"The third edition of this tried and tested book works very well and should be extremely successful...its strength is that it covers all the principal areas of research in an accessible and lively style, treating each approach in relation to the philosophical and methodological debates that underpin them. It is logically organised and each chapter is well-structured...complex topics are clearly explained for the inexperienced reader, at the same time it contains enough of substance and food for thought for more advanced students." - John Scott, University of Essex Praise for the previous edition: "This is the finest introduction to social research I have ever read...Methods are meticulously worked through from official statistics to comparative research via surveys, interviews, observation and documentary analysis...The writing is clear, concise and scholarly with the bibliography a delightful A to Z compendium of the best in sociology." - British Sociological Association Network The fully revised and updated third edition of this hugely popular text incorporates the latest developments in the interdisciplinary field of social research, while retaining the style and structure that appealed to so many in the first two editions. Tim May successfully bridges the gap between theory and methods in social research, clearly illuminating these essential components for understanding the dynamics of social relations. The book is divided into two parts, with Part I examining the issues and perspectives in social research and Part II setting out the methods and processes. Revisions and additions have been made to Part I to take account of new ways of thinking about the relationship between theory and research, and values and ethics in the research process. These take on board advances in post-empiricist thinking, as well as the relations between values, objectivity and data collection. Where necessary, recommended readings and references to studies that form the bases of discussions throughout the book have been updated. In Part II, additions have been made to the chapter on questionnaires, and elsewhere new discussions have been introduced, for example, on research on the internet, narratives, case studies and new technologies. The reader will detect many other changes, the intention of which is to aid understanding by staying up-to-date with the latest innovations in social research. The chapters follow a common structure to enable a clear appreciation of the place, process and analysis of each method, and to allow the comparison of their strengths and weaknesses in the context of discussions in Part I. The clear writing style, chapter summaries, questions for reflection and signposts to further readings continue to make this book the ideal companion to social research for students across the social sciences. In addition, it will be recognised as an invaluable source of reference for those practising and teaching social research who wish to keep abreast of key developments in the field.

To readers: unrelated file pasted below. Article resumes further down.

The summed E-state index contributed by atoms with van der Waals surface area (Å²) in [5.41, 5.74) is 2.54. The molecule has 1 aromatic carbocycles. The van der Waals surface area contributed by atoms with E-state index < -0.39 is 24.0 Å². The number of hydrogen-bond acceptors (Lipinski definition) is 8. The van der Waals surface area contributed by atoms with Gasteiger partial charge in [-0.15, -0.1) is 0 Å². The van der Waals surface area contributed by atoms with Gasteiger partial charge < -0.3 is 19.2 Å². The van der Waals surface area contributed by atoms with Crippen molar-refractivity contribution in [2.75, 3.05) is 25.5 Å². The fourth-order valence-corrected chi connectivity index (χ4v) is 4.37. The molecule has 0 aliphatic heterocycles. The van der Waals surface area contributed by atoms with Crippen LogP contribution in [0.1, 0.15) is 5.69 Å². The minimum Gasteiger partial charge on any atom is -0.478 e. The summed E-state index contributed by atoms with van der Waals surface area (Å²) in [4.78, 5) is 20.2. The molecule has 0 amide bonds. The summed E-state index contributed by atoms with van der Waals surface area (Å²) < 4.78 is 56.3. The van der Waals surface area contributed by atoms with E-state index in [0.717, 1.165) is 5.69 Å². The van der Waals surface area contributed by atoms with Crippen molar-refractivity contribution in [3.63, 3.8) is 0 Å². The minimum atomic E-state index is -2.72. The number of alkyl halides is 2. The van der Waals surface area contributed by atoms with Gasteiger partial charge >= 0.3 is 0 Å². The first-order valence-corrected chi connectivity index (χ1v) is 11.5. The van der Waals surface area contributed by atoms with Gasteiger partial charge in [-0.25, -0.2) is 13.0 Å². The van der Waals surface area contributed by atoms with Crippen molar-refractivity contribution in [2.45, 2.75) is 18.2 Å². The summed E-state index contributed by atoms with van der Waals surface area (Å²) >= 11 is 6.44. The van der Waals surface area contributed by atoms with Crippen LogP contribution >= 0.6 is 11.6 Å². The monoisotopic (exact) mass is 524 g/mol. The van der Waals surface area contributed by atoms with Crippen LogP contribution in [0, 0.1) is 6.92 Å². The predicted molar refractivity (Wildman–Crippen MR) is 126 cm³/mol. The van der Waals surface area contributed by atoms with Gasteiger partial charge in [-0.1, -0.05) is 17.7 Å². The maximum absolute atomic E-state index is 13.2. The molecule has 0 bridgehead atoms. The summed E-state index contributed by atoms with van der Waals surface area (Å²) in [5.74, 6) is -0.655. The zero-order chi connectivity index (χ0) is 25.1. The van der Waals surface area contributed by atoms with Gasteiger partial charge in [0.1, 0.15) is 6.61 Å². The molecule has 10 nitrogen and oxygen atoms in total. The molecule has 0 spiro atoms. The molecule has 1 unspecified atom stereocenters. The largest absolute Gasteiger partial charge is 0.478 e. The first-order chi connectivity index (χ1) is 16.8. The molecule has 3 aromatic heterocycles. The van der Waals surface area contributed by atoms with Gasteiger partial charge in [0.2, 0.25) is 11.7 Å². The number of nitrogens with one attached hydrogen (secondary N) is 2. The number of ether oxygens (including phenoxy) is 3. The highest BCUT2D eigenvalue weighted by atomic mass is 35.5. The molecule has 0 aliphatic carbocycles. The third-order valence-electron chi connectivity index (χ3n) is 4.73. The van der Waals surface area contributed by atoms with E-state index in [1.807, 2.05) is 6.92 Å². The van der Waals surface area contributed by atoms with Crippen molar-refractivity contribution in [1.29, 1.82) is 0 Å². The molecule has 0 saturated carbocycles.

John Brewer explores the essential nature of the social sciences and the ways in which notions of 'impact' and 'value' could be reframed to generate a more productive debate around their contribution to the good of society.
The authors analyse changes in the management of recent professional academic work in British universities, examine the implications of mass higher education, and look at the impact of 'new managerialism' in 'knowledge-intensive' organisations.
Identities and Social Change in Britain since 1940 examines how, between 1940 and 1970 British society was marked by the imprint of the academic social sciences in profound ways which have an enduring legacy on how we see ourselves. It focuses on how interview methods and sample surveys eclipsed literature and the community study as a means of understanding ordinary life. The book shows that these methods were part of a wider remaking of British national identity in the aftermath of decolonisation in which measures of the rational, managed nation eclipsed literary and romantic ones. It also links the emergence of social science methods to the strengthening of technocratic and scientific identities amongst the educated middle classes, and to the rise in masculine authority which challenged feminine expertise. This book is the first to draw extensively on archived qualitative social science data from the 1930s to the 1960s, which it uses to offer a unique, personal and challenging account of post war social change in Britain. It also uses this data to conduct a new kind of historical sociology of the social sciences, one that emphasises the discontinuities in knowledge forms and which stresses how disciplines and institutions competed with each other for reputation. Its emphasis on how social scientific forms of knowing eclipsed those from the arts and humanities during this period offers a radical re-thinking of the role of expertise today which will provoke social scientists, scholars in the humanities, and the general reader alike.